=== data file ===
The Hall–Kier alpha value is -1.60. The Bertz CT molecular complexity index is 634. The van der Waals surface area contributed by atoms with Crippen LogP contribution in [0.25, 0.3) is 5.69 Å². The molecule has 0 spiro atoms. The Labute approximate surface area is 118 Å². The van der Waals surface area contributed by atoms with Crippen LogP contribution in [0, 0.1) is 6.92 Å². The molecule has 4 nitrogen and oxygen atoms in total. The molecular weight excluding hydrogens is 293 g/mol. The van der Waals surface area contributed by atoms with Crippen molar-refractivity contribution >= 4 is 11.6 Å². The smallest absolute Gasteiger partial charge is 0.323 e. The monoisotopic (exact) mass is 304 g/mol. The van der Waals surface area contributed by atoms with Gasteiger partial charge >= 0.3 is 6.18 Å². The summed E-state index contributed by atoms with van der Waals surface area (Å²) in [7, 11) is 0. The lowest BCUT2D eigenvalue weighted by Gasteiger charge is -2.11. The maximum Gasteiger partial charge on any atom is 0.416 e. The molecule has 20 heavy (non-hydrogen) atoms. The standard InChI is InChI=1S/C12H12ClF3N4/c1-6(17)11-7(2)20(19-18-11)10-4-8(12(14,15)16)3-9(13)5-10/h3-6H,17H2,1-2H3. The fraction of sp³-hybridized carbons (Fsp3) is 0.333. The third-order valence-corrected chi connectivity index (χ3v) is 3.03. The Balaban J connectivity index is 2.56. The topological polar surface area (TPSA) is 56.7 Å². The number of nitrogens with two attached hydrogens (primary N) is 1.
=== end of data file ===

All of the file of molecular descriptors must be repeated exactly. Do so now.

The Hall–Kier alpha value is -1.60. The Bertz CT molecular complexity index is 634. The van der Waals surface area contributed by atoms with Crippen LogP contribution in [0.25, 0.3) is 5.69 Å². The molecule has 0 spiro atoms. The Labute approximate surface area is 118 Å². The van der Waals surface area contributed by atoms with Crippen LogP contribution in [0, 0.1) is 6.92 Å². The molecule has 4 nitrogen and oxygen atoms in total. The molecular weight excluding hydrogens is 293 g/mol. The van der Waals surface area contributed by atoms with Crippen molar-refractivity contribution >= 4 is 11.6 Å². The smallest absolute Gasteiger partial charge is 0.323 e. The monoisotopic (exact) mass is 304 g/mol. The van der Waals surface area contributed by atoms with Gasteiger partial charge >= 0.3 is 6.18 Å². The summed E-state index contributed by atoms with van der Waals surface area (Å²) in [7, 11) is 0. The lowest BCUT2D eigenvalue weighted by Gasteiger charge is -2.11. The maximum Gasteiger partial charge on any atom is 0.416 e. The molecule has 20 heavy (non-hydrogen) atoms. The standard InChI is InChI=1S/C12H12ClF3N4/c1-6(17)11-7(2)20(19-18-11)10-4-8(12(14,15)16)3-9(13)5-10/h3-6H,17H2,1-2H3. The fraction of sp³-hybridized carbons (Fsp3) is 0.333. The third-order valence-corrected chi connectivity index (χ3v) is 3.03. The Balaban J connectivity index is 2.56. The topological polar surface area (TPSA) is 56.7 Å². The number of nitrogens with two attached hydrogens (primary N) is 1.